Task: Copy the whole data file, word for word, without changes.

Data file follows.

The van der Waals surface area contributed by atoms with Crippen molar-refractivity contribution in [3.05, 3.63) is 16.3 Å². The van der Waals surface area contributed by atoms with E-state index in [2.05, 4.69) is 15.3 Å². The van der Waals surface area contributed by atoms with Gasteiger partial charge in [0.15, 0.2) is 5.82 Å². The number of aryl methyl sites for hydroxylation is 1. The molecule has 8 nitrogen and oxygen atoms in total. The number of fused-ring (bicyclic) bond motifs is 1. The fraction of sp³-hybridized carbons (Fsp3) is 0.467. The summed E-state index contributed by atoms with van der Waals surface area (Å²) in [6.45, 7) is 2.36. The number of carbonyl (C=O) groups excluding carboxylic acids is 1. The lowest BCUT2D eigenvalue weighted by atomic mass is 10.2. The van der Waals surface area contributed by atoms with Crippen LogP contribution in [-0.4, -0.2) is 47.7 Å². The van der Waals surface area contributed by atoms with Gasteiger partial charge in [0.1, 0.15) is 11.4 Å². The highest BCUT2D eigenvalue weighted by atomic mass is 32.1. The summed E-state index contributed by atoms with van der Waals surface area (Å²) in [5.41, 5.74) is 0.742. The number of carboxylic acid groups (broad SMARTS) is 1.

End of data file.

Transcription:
The van der Waals surface area contributed by atoms with Crippen molar-refractivity contribution in [3.05, 3.63) is 16.3 Å². The van der Waals surface area contributed by atoms with E-state index in [2.05, 4.69) is 15.3 Å². The van der Waals surface area contributed by atoms with Gasteiger partial charge in [0.15, 0.2) is 5.82 Å². The number of aryl methyl sites for hydroxylation is 1. The molecule has 8 nitrogen and oxygen atoms in total. The number of fused-ring (bicyclic) bond motifs is 1. The fraction of sp³-hybridized carbons (Fsp3) is 0.467. The summed E-state index contributed by atoms with van der Waals surface area (Å²) in [6.45, 7) is 2.36. The number of carbonyl (C=O) groups excluding carboxylic acids is 1. The lowest BCUT2D eigenvalue weighted by atomic mass is 10.2. The van der Waals surface area contributed by atoms with Crippen LogP contribution in [-0.4, -0.2) is 47.7 Å². The van der Waals surface area contributed by atoms with Gasteiger partial charge in [0.1, 0.15) is 11.4 Å². The highest BCUT2D eigenvalue weighted by atomic mass is 32.1. The summed E-state index contributed by atoms with van der Waals surface area (Å²) in [5.41, 5.74) is 0.742. The number of carboxylic acid groups (broad SMARTS) is 1.